Six in ten plane journeys are listed as taking LONGER than they did a decade ago as airlines fudge timetables to mask delays
- Air Travel has gotten longer according to research by consumer group Which?
- Carriers are sometimes adding an extra twenty minutes to flight arrival times
- More than six of every ten flight routes are advertised as taking longer than they did a decade ago
Air Travel has gotten longer as airlines ‘pad out’ timetables to create the impression that planes arrive at their destination on time, it emerged last night.
In a bid to maintain punctuality targets, carriers are sometimes adding an extra twenty minutes to flight arrival times.
The research, by consumer group Which?, found that more than six of every ten flight routes are now advertised as taking longer than they did a decade ago, despite vast improvements in aircraft technology.
Carriers are sometimes adding an extra twenty minutes to flight arrival times. Stock picture
After comparing the average length of 125 flight times operated by large airlines from 2009 and this year, the study found that 76 routes, 61 per cent, now took longer, the Times reported.
It has led to criticism that schedules are being changed so airlines can avoid paying compensation to customers for delays. But this has been strongly denied by carriers.
The study has also led to claims that airlines including British Airways, Easyjet and Ryanair are increasing flight times so they can ‘pat themselves on the back for being on time’, the Times claimed.
Airlines last night blamed the slower flight times on congested skies, with air traffic controllers often keeping aircraft on the ground longer and leaving them in holding patterns before landing.
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Some routes to the Far East have increased in recent years to avoid flying over dangerous countries.
It was also claimed that aircraft were flying more slowly to reduce fuel consumption, lowering the cost of fares.
Rory Boland, editor of Which? travel magazine, which published the findings, said passengers were ‘likely to feel that schedule padding is another case of airlines pulling the wool over their eyes’.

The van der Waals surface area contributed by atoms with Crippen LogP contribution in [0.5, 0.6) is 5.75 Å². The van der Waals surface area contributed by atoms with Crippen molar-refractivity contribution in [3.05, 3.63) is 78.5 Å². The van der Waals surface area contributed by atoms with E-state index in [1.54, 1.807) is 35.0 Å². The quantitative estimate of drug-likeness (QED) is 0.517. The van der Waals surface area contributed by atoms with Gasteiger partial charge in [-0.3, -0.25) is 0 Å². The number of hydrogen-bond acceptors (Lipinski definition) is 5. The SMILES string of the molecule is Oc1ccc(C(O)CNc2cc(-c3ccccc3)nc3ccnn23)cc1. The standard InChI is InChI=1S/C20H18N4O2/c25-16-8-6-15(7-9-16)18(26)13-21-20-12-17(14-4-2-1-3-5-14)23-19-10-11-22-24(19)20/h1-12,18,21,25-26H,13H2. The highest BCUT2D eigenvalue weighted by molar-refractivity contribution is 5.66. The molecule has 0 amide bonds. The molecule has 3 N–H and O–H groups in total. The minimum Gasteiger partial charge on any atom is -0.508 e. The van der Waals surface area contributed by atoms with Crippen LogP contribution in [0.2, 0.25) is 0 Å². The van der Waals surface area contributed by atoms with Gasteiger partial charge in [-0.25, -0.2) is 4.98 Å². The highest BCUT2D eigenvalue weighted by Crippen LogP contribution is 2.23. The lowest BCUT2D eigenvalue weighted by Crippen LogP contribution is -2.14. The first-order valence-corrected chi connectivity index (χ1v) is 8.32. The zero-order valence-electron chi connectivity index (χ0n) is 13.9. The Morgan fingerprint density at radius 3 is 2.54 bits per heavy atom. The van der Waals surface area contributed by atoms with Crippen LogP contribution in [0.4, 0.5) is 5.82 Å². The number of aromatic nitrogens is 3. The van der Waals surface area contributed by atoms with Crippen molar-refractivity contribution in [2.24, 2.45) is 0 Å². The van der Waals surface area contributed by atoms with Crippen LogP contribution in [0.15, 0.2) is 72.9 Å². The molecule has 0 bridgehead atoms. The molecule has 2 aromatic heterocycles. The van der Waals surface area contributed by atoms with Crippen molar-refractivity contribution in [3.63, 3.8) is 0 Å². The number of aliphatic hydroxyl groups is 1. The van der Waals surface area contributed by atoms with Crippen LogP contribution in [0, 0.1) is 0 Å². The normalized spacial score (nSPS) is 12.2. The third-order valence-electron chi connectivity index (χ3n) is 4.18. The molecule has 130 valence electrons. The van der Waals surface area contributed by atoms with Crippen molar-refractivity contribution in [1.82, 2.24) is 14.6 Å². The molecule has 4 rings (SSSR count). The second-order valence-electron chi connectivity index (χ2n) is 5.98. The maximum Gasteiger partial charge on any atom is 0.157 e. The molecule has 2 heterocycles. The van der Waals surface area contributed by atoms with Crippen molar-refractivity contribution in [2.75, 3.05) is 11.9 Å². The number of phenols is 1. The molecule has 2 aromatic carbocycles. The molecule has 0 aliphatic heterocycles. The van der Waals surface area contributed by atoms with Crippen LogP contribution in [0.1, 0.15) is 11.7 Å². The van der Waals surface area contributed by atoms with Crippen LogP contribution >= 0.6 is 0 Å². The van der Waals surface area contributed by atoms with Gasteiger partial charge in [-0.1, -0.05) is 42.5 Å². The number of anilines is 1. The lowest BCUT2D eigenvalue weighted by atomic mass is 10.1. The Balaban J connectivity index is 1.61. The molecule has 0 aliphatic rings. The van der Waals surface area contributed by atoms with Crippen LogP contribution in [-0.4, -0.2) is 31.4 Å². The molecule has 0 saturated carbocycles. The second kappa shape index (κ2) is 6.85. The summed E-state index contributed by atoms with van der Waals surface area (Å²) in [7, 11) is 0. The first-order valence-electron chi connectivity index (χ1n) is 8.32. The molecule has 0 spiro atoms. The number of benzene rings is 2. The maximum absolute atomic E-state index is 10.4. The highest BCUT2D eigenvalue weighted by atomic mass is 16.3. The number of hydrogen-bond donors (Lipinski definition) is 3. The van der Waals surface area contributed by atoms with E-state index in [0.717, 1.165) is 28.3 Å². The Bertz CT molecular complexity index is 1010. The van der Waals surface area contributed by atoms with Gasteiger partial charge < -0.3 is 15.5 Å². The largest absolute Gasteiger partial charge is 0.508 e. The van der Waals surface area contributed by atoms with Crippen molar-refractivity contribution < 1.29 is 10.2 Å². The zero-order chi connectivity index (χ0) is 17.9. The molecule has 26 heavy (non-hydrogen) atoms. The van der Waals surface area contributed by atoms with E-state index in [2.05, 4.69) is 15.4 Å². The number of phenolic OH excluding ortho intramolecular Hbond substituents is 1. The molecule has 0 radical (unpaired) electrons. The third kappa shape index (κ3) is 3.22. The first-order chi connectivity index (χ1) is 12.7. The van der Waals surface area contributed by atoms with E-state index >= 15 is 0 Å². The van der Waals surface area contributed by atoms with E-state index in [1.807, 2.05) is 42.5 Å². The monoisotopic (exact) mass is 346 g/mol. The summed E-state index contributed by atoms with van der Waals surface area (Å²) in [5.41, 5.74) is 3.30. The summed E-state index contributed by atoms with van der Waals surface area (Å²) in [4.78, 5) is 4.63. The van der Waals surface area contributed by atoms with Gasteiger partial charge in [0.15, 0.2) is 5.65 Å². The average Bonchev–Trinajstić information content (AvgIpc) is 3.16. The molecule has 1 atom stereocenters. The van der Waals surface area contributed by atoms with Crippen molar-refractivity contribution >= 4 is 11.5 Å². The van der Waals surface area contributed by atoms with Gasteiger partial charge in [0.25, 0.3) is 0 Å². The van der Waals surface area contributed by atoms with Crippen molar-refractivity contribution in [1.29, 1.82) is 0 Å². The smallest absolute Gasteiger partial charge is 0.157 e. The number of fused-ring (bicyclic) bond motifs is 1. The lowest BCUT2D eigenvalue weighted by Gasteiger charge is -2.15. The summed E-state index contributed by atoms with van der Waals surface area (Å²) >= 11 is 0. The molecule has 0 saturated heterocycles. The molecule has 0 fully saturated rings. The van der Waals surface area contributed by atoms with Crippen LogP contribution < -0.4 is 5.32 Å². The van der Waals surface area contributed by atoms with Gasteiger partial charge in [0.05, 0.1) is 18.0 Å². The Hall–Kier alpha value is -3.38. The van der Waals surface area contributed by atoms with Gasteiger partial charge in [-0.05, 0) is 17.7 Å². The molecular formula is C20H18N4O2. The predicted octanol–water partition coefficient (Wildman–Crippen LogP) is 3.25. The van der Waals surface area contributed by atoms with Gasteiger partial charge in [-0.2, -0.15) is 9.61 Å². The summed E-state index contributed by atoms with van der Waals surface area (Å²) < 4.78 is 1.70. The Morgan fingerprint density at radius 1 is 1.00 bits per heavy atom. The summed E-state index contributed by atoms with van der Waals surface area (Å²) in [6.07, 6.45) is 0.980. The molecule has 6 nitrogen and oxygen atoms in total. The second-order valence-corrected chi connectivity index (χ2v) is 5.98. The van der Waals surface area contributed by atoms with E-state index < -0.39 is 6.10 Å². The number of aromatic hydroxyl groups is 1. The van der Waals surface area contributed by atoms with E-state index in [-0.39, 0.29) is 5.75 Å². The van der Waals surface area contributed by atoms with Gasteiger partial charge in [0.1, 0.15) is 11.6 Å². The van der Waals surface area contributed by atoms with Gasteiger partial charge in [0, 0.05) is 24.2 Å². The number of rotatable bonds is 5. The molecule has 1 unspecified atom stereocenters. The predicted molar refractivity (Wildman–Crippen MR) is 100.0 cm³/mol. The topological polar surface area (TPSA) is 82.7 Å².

He added: ‘Longer scheduled flight times are likely to mean passengers spend more time sitting around at the gate or on the plane itself, just so the airline can pat itself on the back for being ‘on time’… It could also reduce the instances when an airline has to pay you compensation for a flight delay.’
Air Travel has gotten longer according to research by consumer group Which?. Stock picture
The research found 87 per cent of British Airways flights were official slower than a decade ago. The proportion was 82 per cent for Ryanair, 75 per cent for Virgin Atlantic and 62 per cent for Easy Jet.
Using figures from OAG, aviation data analysts, the study found that Ryanair’s flight from London Stan-stead to Berlin Schönefeld now took 10 minutes longer. Easyjet’s flight from Gatwick to Berlin took an extra 19 minutes.
Meanwhile, BA flights from Heathrow to New York, Bangkok and Singapore were extended by 20 minutes. The widest gap was a Virgin Atlantic flight from Heathrow to Newark Liberty airport, New Jersey, which on average takes 35 minutes longer than it used to.
Under EU rules passenger can claim up to £540 (€600) for flights that have been delayed by more than three hours.
However, airlines are exempt from making payments for circumstances outside their control, such as poor weather. The system will stay in place after Brexit.
BA said: ‘A wide range of factors beyond all airlines’ control impact flight times, including air traffic control strikes, air space man-agement and security restrictions. We offer customers accurate information.’
Virgin Atlantic said: ‘There are many reasons why schedules may vary, for example congestion at airports, more economical flying regimes, stronger jet streams or different aircraft types.’
Easyjet said: ‘Our data shows Easyjet’s network punctuality was at 80 per cent for 2017…Only 0.8 per cent of our flights are de-layed by more than three hours and we will always pay compensation when it is due.’
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